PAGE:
macOS Development and Self-signed SSL Certificates

Sometimes we have to work around the fact that SSL certificates in development don’t work out of the box. The local environment can load in a self-sign SSL certificate, but it won’t be valid. Let's fix that!

Install OpenSSL (using brew)

brew install openssl

To learn more about Homebrew read this page.

Generating a Self-signed Certificate

Homebrew does not symlink OpenSSL, so we'll use the absolute path to the installed binary:

/usr/local/Cellar/openssl/1.0.2s/bin/openssl genrsa -des3 -passout pass:x -out server.pass.key 2048
  • Edit the path to the openssl binary file as neeed.

Now we generate the key by typing this:

/usr/local/Cellar/openssl/1.0.2s/bin/openssl rsa -passin pass:x -in server.pass.key -out server.key

Now type the information that would be included in the certificate. Since this is a self-signed certificate, there is no need to provide the challenge password (to leave it blank, press enter):

/usr/local/Cellar/openssl/1.0.2s/bin/openssl req -new -key server.key -out server.csr

Here is an example:

openssl req -x509 -nodes -days 365 -newkey rsa:2048 -keyout mysitename.key -out mysitename.crt
Generating a 2048 bit RSA private key
writing new private key to 'server.key'
You are about to be asked to enter information that will be incorporated
into your certificate request.
What you are about to enter is what is called a Distinguished Name or a DN.
There are quite a few fields but you can leave some blank
For some fields there will be a default value,
If you enter '.', the field will be left blank.
Country Name (2 letter code) [AU]:US
State or Province Name (full name) [Some-State]:FL
Locality Name (eg, city) []:Mia
Organization Name (eg, company) [Internet Widgits Pty Ltd]:Local Dev Industries
Organizational Unit Name (eg, section) []:Dev
Common Name (e.g. server FQDN or YOUR name) []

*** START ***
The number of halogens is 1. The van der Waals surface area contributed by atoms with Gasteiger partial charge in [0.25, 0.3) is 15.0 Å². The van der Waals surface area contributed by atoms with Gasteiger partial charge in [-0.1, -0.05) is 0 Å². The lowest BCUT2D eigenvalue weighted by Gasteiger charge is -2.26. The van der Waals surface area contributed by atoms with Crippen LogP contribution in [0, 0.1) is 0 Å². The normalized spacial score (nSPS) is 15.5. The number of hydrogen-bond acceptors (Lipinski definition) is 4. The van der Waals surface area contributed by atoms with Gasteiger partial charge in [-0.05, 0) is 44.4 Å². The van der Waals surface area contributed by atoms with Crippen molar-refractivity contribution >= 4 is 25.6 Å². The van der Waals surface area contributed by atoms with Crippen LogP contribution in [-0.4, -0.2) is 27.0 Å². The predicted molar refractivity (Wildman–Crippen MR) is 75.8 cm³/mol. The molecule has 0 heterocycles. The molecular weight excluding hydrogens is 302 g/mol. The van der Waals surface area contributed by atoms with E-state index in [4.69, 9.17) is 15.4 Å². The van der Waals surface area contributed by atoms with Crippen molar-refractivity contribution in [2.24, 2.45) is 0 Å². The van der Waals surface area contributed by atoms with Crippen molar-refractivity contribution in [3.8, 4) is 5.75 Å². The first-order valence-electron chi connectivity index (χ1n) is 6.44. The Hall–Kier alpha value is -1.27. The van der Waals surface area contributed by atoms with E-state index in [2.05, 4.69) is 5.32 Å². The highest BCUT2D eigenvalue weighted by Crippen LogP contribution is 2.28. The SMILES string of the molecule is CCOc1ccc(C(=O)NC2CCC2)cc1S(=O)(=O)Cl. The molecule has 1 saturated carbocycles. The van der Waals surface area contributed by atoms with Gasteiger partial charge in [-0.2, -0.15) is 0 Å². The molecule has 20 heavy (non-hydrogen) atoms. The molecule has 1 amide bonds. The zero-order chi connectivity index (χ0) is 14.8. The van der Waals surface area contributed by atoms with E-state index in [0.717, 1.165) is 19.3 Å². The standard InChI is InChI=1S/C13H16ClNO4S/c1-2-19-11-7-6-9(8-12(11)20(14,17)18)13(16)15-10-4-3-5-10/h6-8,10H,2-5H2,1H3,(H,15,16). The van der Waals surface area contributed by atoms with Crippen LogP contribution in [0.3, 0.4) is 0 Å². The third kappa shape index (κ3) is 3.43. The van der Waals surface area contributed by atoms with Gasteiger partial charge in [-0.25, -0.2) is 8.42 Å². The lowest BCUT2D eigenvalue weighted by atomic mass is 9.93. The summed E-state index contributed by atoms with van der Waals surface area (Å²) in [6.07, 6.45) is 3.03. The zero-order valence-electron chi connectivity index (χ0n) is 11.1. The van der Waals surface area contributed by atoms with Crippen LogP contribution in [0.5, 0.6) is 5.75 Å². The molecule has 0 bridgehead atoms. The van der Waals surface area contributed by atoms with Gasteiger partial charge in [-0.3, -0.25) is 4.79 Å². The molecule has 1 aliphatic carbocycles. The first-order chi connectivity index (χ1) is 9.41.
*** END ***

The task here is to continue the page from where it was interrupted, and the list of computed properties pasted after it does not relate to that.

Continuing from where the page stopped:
Email Address []

Please enter the following 'extra' attributes
to be sent with your certificate request
A challenge password []:
An optional company name []:

As a result of executing the above command, you will find a file named server.csr (Certificate Signing Request) file in the same directory.

Now generate a file named auth.dns with the below listed contents:

keyUsage = digitalSignature, nonRepudiation, keyEncipherment, dataEncipherment
subjectAltName = @alt_names

DNS.1 = <common-name/FQDN used while generating csr>

Create the SSL Certificate utilizing the CSR file created.

 /usr/local/Cellar/openssl/1.0.2s/bin/openssl x509 -req -sha256 -extfile auth.dns -days 365 -in server.csr -signkey server.key -out server.crt

Getting macOS to Trust Self-signed SSL Certificates

To get your browser to accept self-generated SSL certificates on macOS to the following:

  1. Open up Keychain
  2. Drag your server.crt certificate file into Keychain Access.
  3. Go into the Certificates section and locate the certificate you just added
  4. Double click on it, enter the trust section and under “When using this certificate” select “Always Trust

Set the Self-signed Certificate in Apache

Copy the server.crt, server.csr and server.key files to your Apache's conf directory.

Find your Apache's SSL virtualhost configuration file for SSL, usually httpd-ssl.conf in the apache/extra directory, and add/edit these lines:

SSLCertificateFile "/Path/To/Apaches/conf/apache/server.crt"
SSLCertificateKeyFile "/Path/To/Apaches/conf/apache/server.key"
SSLCertificateChainFile "/Path/To/Apaches/conf/apache/server.crt"

Finally, uncomment the virtualhost line inside Apache's httpd.conf:

Include /path/to/apache/conf/apache/extra/httpd-ssl.conf

Restart Apache!

Valid Local HTTPS

Chrome and Safari should be set. Firefox is a bit "obnoxious", to make it work on Firefox go to about:config page and turn the security.enterprise_roots.enabled setting on.

Now when viewing your website locally your certificate will be trusted.


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